You wouldn’t know it by the prices at your local Tiffany’s, but the global diamond industry is having a very bad year. The general sense of chaos and mayhem in Shanghai and Shenzhen equity markets has lowered demand for luxury goods in China – which is now the world’s second-largest buyer, after the US. Shares of Hong Kong-based Chow Tai Fook, the world’s largest listed jewelry store chain, have dropped 38 percent this year.
And a surging US dollar is also creating serious problems. The diamond industry’s notoriously long supply chain between Botswana and Russia – the world’s largest diamond producers – and your local mall is heavily reliant upon small- and medium-sized dealers. Most of those dealers buy and sell on credit, and a stronger dollar has squeezed an increasing number of them to the breaking point. DeBeers, the world’s largest seller of diamonds, reportedly felt the pain this month when buyers rejected up to 50 percent of its stones during a recent sale.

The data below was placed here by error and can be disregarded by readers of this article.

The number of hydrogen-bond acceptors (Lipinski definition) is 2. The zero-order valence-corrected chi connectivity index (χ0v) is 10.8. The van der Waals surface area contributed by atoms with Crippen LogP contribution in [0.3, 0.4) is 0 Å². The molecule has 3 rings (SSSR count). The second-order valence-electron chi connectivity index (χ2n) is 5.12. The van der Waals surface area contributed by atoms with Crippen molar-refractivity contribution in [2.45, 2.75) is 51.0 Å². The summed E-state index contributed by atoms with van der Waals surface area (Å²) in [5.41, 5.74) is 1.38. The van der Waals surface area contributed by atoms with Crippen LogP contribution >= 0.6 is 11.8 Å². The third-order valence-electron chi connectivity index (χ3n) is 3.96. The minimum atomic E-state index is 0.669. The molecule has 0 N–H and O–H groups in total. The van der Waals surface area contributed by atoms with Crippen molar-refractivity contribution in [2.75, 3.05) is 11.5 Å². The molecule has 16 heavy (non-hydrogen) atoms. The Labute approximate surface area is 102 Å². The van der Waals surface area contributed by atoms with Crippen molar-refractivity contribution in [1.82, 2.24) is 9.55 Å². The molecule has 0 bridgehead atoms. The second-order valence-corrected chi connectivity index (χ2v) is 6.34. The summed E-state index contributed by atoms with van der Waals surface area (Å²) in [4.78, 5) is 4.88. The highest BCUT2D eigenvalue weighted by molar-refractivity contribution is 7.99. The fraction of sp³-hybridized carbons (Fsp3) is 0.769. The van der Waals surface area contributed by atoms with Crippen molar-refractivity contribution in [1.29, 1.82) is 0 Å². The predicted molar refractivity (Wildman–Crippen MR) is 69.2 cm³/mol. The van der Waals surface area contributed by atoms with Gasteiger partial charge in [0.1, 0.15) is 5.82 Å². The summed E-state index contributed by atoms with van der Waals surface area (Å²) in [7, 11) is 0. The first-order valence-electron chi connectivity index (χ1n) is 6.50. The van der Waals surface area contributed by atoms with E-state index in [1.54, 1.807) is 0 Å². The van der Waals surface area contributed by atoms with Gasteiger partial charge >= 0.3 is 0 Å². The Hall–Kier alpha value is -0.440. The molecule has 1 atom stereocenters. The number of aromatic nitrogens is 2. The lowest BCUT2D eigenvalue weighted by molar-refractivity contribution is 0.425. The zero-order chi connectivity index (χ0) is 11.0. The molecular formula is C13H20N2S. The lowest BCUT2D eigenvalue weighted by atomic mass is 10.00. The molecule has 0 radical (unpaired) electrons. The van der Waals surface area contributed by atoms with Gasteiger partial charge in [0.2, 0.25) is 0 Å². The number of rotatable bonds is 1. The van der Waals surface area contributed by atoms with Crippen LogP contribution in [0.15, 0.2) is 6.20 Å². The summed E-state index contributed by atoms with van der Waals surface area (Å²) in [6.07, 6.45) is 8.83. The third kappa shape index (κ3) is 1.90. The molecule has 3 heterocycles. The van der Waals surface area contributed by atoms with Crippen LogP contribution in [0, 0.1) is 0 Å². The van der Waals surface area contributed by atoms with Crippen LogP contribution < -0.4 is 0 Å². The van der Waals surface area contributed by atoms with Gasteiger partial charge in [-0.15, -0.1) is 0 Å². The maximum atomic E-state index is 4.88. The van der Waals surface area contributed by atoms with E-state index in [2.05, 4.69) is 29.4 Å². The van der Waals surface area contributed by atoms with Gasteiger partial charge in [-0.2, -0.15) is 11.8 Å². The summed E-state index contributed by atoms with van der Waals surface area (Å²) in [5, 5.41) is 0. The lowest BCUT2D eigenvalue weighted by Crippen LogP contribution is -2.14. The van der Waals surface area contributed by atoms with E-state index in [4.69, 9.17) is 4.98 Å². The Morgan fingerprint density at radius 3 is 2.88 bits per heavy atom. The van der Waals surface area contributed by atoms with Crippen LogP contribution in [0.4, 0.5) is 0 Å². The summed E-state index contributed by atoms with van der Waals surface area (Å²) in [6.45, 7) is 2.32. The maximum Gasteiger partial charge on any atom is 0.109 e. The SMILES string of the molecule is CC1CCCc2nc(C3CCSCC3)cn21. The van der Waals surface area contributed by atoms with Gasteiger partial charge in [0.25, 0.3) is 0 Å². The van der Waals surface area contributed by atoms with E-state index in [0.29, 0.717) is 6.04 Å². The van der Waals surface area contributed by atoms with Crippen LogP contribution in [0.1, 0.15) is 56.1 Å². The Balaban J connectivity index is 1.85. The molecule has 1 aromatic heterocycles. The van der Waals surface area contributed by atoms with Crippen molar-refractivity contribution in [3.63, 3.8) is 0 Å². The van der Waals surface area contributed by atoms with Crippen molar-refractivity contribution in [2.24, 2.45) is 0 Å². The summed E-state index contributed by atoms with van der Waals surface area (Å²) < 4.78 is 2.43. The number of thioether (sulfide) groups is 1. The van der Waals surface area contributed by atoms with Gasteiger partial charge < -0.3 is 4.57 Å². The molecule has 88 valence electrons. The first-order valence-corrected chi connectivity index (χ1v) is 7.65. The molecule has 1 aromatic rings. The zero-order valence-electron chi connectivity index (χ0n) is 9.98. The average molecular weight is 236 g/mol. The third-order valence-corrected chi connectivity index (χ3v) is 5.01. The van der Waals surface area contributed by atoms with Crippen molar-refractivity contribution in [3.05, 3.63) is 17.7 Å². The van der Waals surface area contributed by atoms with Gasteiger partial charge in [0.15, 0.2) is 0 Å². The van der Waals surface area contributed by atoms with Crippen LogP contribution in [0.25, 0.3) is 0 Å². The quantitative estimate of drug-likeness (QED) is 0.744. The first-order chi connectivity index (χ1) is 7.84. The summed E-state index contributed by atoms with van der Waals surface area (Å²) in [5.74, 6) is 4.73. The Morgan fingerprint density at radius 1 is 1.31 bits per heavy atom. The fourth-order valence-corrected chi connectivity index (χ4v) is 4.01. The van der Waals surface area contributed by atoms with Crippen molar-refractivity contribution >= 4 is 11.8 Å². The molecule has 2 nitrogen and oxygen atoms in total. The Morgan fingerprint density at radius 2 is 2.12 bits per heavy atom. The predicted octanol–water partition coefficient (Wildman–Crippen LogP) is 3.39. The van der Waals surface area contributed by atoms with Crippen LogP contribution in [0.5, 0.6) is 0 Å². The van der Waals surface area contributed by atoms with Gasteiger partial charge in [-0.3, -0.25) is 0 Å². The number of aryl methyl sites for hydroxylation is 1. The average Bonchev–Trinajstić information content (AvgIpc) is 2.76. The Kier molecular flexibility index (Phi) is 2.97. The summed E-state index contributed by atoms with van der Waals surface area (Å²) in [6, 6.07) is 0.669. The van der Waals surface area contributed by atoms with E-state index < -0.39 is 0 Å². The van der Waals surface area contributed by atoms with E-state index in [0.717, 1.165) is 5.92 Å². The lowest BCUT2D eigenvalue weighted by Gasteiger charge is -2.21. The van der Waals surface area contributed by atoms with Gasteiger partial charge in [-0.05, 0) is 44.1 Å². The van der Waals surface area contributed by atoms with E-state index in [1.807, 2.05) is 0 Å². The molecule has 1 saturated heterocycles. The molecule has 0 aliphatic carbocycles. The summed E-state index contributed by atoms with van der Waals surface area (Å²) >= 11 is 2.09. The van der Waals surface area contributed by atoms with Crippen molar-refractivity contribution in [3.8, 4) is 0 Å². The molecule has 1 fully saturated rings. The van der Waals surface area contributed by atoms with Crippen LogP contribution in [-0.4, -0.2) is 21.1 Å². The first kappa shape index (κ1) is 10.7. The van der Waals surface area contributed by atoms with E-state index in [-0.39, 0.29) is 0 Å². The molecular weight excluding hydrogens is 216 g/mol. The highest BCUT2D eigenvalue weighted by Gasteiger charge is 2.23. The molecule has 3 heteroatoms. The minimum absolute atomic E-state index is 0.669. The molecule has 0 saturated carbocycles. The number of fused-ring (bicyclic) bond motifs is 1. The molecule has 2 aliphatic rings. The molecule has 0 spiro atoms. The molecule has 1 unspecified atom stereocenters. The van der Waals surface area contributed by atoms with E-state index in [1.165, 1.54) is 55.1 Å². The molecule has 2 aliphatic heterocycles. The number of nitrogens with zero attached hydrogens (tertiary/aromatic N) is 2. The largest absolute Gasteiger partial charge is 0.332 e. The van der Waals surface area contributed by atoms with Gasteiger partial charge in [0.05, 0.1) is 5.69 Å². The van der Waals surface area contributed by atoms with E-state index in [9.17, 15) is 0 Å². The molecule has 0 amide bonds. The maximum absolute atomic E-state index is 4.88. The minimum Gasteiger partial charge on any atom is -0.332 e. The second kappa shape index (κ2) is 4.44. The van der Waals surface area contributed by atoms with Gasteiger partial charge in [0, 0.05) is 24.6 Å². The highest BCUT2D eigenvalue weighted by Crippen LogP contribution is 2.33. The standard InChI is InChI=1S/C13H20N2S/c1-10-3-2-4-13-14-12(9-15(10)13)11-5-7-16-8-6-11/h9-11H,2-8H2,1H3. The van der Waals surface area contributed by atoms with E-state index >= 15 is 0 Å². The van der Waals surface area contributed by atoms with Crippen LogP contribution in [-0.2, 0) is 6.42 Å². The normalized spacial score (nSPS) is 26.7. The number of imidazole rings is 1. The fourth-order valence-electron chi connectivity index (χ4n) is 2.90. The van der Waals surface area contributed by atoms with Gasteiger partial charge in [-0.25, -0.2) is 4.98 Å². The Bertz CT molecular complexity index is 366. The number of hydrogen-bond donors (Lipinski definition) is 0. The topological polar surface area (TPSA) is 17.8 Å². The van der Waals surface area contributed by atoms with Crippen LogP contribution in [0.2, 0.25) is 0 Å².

Botswana is being forced to take measures to counteract the crisis. The African nation has until recently enjoyed years of a Chinese demand-fueled economic boom, during which it accumulated US$ 8 billion in foreign-exchange reserves, established a sovereign wealth fund, and routinely won plaudits as one of Africa’s best-run countries by every conceivable measure. Now President Ian Khama admits that economic growth will probably be half of last year’s rate. A recent Cushman Wakefield property report, which once again placed Botswana at the top of its list of most appealing frontier markets, acknowledged that “opportunities are high for existing occupants approaching lease events” in the CBD of the country’s capital of Gaborone.
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